News release shared by Lebanon Valley Conservancy, May 6, 2024. Photo courtesy of Lebanon Valley Conservancy.

Abigail Harvey was recently announced as executive director of the Lebanon Valley Conservancy (TLVC). In this role, Harvey will focus on advancing TLVC’s strategic land protection priorities, as well as sustainable fundraising to support the organization’s mission and community conservation initiatives, including tree planting and environmental education.

Harvey began working with TLVC’s land protection director, Courtney Reimann, last month. “Abigail is very passionate about the environment and conservation. Her leadership skills and enthusiasm will not only benefit the Conservancy, but also our community,” shared Reimann. “She’s really looking forward to meeting and working with our partners, volunteers, and donors.”

To date, Harvey has helped with Earth Day, Earth Month, and Arbor Day events for the Conservancy. “The next big event we are involved with is Tour de Lebanon Valley on June 8, a cycling event that provides participants with amazing views of the county’s landscapes. After that, we’re hosting our 2024 golf tournament on August 26 at Lebanon Country Club. The course is Audubon-certified, so there’s a focus to preserve and enhance wildlife habitat and protect natural resources,” explained Harvey. “Both events will help us raise funds to support upcoming environmental projects and conservation in the Lebanon Valley.”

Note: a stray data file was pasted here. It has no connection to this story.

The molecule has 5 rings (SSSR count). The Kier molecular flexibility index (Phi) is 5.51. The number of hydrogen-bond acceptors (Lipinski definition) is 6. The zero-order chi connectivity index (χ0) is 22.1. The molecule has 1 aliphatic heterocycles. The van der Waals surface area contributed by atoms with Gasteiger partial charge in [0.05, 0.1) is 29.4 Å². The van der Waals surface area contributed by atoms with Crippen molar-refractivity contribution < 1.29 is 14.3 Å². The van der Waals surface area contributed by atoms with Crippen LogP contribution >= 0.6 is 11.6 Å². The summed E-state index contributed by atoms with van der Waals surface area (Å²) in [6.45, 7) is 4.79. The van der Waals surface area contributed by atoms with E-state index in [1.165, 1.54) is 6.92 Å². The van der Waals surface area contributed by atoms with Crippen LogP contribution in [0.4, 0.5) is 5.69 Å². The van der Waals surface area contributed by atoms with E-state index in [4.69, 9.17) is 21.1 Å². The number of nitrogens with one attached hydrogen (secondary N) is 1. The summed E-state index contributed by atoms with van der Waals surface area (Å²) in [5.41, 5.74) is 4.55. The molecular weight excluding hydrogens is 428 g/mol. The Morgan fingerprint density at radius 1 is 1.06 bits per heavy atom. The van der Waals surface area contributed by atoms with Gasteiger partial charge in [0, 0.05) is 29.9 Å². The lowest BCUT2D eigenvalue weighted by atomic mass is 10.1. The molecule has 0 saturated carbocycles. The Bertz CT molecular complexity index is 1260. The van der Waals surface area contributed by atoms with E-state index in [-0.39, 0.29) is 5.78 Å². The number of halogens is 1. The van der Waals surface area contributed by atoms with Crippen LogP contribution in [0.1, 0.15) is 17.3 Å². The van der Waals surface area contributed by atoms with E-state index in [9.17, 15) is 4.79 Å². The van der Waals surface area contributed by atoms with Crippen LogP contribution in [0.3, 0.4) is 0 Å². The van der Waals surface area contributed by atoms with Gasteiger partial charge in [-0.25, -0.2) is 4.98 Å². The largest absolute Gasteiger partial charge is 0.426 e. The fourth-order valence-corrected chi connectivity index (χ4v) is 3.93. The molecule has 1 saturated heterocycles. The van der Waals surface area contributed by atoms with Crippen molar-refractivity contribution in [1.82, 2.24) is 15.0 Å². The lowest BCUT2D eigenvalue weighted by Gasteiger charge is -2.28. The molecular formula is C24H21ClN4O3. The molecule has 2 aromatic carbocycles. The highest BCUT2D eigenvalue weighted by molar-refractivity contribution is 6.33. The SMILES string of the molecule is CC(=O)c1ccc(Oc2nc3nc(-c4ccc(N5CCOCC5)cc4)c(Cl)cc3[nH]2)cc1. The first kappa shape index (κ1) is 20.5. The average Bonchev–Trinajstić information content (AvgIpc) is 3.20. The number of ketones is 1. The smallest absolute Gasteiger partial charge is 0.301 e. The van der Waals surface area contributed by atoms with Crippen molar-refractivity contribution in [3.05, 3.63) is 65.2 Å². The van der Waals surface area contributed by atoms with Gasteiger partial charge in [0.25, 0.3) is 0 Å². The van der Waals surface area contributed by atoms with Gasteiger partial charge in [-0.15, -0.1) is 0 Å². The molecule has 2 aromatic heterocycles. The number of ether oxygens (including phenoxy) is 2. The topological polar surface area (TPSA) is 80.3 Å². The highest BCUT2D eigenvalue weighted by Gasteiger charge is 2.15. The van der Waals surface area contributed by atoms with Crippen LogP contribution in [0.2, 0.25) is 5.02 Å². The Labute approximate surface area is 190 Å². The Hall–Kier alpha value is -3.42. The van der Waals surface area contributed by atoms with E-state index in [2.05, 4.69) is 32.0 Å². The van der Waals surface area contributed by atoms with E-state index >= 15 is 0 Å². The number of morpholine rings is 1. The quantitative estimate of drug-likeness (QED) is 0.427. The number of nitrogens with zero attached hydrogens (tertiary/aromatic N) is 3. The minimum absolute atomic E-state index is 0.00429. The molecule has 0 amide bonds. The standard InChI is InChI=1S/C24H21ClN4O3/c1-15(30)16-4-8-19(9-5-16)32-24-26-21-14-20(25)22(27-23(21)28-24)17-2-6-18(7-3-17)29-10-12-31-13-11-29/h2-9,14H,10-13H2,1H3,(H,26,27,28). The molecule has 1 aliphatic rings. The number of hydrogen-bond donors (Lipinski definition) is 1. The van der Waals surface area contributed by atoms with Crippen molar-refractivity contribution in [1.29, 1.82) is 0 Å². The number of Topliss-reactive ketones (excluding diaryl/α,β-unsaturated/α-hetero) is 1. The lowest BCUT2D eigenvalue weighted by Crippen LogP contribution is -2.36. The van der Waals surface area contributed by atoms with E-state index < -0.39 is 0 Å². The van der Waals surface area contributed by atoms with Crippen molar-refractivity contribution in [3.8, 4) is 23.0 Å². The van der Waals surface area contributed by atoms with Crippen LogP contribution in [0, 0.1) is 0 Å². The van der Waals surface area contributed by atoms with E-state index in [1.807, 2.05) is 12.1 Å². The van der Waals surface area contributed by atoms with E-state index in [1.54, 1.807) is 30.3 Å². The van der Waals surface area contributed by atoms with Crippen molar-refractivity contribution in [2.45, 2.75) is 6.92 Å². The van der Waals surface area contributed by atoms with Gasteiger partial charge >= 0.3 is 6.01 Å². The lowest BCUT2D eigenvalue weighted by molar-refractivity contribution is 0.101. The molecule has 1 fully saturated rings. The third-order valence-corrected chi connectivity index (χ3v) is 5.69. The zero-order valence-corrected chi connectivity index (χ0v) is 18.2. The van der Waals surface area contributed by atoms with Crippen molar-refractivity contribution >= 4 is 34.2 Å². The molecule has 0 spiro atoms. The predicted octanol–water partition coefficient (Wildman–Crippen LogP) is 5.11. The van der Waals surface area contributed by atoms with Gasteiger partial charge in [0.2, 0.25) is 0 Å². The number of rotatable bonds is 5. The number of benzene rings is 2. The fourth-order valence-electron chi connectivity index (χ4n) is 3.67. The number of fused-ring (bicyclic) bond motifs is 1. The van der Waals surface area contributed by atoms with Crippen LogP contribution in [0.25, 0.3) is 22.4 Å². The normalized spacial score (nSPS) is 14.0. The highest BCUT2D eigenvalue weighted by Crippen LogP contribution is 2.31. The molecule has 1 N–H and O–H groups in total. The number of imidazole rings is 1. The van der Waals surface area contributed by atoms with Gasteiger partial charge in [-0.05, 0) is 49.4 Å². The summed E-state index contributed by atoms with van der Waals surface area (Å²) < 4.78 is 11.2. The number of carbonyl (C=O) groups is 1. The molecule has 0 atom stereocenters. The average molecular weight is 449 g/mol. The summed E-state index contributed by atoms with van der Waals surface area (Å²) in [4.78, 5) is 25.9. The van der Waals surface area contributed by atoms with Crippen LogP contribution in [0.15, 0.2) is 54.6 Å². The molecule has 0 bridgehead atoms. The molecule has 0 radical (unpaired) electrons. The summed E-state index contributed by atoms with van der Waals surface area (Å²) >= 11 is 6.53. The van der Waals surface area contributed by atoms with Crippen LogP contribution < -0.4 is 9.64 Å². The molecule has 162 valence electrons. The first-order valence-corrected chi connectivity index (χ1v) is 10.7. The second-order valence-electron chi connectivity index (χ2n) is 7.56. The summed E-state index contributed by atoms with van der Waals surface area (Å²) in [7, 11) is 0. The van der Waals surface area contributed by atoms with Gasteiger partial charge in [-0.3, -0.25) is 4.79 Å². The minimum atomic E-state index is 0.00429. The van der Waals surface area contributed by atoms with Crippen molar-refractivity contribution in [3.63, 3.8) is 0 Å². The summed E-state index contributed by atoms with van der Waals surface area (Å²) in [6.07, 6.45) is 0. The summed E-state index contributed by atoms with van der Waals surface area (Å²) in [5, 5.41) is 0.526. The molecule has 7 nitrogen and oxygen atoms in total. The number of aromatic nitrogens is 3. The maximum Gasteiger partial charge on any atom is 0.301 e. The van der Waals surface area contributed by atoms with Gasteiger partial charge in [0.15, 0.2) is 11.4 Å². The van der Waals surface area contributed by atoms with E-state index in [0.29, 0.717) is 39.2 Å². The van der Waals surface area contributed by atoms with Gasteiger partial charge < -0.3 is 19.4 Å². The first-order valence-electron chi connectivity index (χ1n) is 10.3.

Harvey holds a Bachelor of Science in leadership and organizational management from Eastern Mennonite University. She is also the founder of Fount and Fill, a local refillery offering earth-friendly products and solutions that encourage consumers to reuse, refill, and reduce waste.

About the Lebanon Valley Conservancy Formed in 2000, TLVC’s mission is to promote the
conservation of cultural, historical, and natural resources through public awareness, education and land preservation. TLVC works in cooperation with neighboring conservancies and trusts, as well as local and state governments, to protect and ensure equitable access to these valuable resources in the Lebanon Valley. To date, more than 1,000 acres of land have been preserved. Visit to donate, volunteer or become a member.